A global governance framework for international migration first emerged through flexible and informal consultations in the mid-2000s and gradually became more institutionalized with the New York Declaration for Refugees and Migrants in 2016, which led to the adoption of the Global Compact for Safe, Orderly and Regular Migration (2018), the Global Compact on Refugees (2018), and the inclusion of the International Organisation for Migration (IOM) in the family of UN agencies. These agreements aimed to better manage regional crises that had spillover effects in a high number of neighbouring countries in the Global South and then other destinations in the Global North.
International policy and civil-society leaders alike agreed that migration, as a global challenge, could not be managed either by a single country or bilaterally. At the discursive level, the transnational attempts of cooperation and burden sharing have favoured a narrative of safe, orderly and regular migration. However, realities on the ground demonstrate that migration flows are far from being “safe and orderly,” while burden sharing is difficult to measure. Moreover, migration and asylum-seeking movement are largely intertwined. Complexity, fragmentation, messiness are inevitably aspects of the governance of asylum and migration and have to be better understood.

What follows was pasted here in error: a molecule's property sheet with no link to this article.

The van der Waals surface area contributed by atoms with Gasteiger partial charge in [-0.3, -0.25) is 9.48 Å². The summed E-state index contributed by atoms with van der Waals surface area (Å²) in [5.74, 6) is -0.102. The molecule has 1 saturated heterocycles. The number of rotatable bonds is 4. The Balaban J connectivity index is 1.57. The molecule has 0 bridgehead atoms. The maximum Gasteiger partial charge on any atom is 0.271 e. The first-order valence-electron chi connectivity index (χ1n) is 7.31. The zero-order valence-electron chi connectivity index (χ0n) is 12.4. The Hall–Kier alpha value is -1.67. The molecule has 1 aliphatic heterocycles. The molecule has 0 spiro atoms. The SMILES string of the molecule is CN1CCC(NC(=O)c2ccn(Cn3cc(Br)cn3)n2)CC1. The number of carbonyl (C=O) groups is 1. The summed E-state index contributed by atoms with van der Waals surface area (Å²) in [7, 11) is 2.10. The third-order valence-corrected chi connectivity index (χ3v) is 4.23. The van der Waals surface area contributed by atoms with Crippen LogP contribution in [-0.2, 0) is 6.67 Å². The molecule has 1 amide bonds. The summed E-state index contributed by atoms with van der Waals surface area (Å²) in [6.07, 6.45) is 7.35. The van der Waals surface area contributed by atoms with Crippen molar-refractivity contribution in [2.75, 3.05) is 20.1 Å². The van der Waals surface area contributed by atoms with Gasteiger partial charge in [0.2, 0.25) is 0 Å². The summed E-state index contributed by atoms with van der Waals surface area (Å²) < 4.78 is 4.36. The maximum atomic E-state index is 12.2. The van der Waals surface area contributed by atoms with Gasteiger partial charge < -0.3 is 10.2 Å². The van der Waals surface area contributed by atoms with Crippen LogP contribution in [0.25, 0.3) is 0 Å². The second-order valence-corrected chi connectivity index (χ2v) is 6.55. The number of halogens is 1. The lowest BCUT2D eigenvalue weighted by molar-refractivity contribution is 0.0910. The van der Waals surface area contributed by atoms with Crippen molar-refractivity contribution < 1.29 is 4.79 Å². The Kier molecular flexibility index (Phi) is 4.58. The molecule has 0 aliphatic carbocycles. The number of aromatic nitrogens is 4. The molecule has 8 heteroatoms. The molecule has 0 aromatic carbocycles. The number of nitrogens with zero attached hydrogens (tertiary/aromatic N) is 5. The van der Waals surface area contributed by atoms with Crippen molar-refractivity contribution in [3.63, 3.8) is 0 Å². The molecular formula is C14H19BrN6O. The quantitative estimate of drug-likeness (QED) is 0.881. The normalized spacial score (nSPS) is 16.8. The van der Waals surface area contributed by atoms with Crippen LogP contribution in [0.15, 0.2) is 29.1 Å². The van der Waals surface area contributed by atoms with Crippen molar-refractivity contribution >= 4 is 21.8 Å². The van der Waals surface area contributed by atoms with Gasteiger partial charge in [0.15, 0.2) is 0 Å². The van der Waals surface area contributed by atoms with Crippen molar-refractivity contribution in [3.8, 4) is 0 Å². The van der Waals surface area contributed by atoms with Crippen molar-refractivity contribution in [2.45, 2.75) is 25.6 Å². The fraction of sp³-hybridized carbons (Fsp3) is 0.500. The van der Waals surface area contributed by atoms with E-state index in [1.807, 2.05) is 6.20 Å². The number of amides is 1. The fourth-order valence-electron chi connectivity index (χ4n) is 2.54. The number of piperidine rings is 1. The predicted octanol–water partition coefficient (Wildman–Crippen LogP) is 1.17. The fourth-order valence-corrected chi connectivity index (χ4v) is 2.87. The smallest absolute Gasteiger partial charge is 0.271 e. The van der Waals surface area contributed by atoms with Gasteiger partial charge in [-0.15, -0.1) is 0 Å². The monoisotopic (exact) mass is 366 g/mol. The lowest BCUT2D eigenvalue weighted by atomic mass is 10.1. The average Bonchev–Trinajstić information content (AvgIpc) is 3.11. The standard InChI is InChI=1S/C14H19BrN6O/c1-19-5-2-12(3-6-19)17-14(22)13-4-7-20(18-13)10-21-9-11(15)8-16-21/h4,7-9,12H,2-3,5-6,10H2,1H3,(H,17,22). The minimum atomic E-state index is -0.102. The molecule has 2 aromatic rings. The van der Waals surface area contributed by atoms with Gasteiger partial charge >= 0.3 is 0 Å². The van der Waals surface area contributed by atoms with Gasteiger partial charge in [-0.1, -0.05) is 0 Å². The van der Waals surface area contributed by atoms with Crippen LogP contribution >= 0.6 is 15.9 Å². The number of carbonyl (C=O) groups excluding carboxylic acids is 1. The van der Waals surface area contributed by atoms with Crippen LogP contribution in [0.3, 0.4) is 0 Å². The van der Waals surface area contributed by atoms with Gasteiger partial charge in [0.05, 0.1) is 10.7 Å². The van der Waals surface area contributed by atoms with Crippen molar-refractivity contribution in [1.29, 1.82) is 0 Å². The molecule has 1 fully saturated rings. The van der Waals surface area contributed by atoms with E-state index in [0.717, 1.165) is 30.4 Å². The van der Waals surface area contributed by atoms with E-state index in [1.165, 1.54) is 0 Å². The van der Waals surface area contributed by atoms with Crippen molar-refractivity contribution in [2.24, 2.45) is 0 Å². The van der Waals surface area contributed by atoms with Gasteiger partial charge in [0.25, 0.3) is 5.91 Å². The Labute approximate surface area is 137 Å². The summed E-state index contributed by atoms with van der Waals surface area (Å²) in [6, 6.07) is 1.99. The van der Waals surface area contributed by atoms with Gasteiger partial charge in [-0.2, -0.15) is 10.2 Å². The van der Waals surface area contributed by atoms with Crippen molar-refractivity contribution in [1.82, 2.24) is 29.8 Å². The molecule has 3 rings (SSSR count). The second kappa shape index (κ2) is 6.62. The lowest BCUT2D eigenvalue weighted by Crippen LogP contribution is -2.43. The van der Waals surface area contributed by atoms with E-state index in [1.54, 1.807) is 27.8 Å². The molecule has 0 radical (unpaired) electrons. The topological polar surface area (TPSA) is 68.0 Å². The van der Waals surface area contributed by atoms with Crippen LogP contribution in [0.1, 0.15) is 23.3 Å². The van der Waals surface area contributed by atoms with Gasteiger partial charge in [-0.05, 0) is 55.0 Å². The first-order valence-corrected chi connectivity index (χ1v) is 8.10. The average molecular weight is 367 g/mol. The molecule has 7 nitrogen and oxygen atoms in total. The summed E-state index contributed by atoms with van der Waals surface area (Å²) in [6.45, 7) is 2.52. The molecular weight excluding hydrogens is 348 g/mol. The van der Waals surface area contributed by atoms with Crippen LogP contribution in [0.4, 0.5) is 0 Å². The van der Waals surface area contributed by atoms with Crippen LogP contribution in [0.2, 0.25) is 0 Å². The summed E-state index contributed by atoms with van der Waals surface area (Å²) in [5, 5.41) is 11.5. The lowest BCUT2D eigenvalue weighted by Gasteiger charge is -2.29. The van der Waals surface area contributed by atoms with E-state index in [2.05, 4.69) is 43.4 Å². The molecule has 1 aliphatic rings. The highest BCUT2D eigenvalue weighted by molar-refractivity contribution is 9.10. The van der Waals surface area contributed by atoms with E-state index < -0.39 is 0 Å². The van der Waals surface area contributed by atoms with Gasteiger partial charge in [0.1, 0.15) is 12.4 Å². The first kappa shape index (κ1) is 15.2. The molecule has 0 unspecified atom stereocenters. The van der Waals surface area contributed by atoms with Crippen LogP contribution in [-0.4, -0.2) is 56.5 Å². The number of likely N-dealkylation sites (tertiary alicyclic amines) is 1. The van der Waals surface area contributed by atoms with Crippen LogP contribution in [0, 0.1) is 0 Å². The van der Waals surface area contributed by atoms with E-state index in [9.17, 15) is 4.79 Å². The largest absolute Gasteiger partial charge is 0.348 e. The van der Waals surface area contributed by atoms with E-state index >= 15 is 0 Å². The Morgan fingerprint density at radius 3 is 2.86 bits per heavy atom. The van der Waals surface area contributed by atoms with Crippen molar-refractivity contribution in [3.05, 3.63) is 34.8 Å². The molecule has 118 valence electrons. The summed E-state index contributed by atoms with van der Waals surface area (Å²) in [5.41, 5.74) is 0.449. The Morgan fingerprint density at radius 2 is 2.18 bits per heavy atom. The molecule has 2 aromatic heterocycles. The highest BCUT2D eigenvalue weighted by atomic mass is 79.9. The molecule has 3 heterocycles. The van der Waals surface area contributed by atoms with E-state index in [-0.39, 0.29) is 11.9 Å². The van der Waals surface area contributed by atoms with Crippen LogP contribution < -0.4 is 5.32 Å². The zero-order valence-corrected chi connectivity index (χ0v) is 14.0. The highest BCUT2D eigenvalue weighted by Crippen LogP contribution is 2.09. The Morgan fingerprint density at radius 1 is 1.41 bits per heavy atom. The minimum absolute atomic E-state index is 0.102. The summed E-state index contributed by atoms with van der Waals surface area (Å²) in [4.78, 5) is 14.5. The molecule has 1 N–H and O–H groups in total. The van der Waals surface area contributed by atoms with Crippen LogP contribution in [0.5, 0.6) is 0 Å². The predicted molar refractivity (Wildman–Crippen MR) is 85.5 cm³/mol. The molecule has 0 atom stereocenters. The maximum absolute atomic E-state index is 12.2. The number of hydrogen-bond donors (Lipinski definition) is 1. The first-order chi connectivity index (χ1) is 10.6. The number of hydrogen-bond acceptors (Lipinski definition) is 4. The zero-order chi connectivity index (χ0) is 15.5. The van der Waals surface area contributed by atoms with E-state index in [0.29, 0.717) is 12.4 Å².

In this project, we aim to explore the features of transnational migration governance, particularly its messiness, by focusing on both policies and narratives. More specifically, we aim to examine the interactions of governing actors operating at multiple scales, their interests and the mechanisms that they mobilize.
During the last decade, the emergencies in Syria and Venezuela represent two, ongoing, large-scale forced displacements. More than 5 million people have been displaced in each situation and have sought refuge in their neighbouring countries, principally in South America for Venezuelans and the Middle East for Syrians. In both crises, temporary policy measures stand out at the centre of policies of host states. Such measures are implemented by different international, national and local actors, both state and non-state. These two massive forced displacements have also spilled over further to North America and Europe, where migrants are often following irregular pathways due to the strict controls and lack of ‘durable solutions’.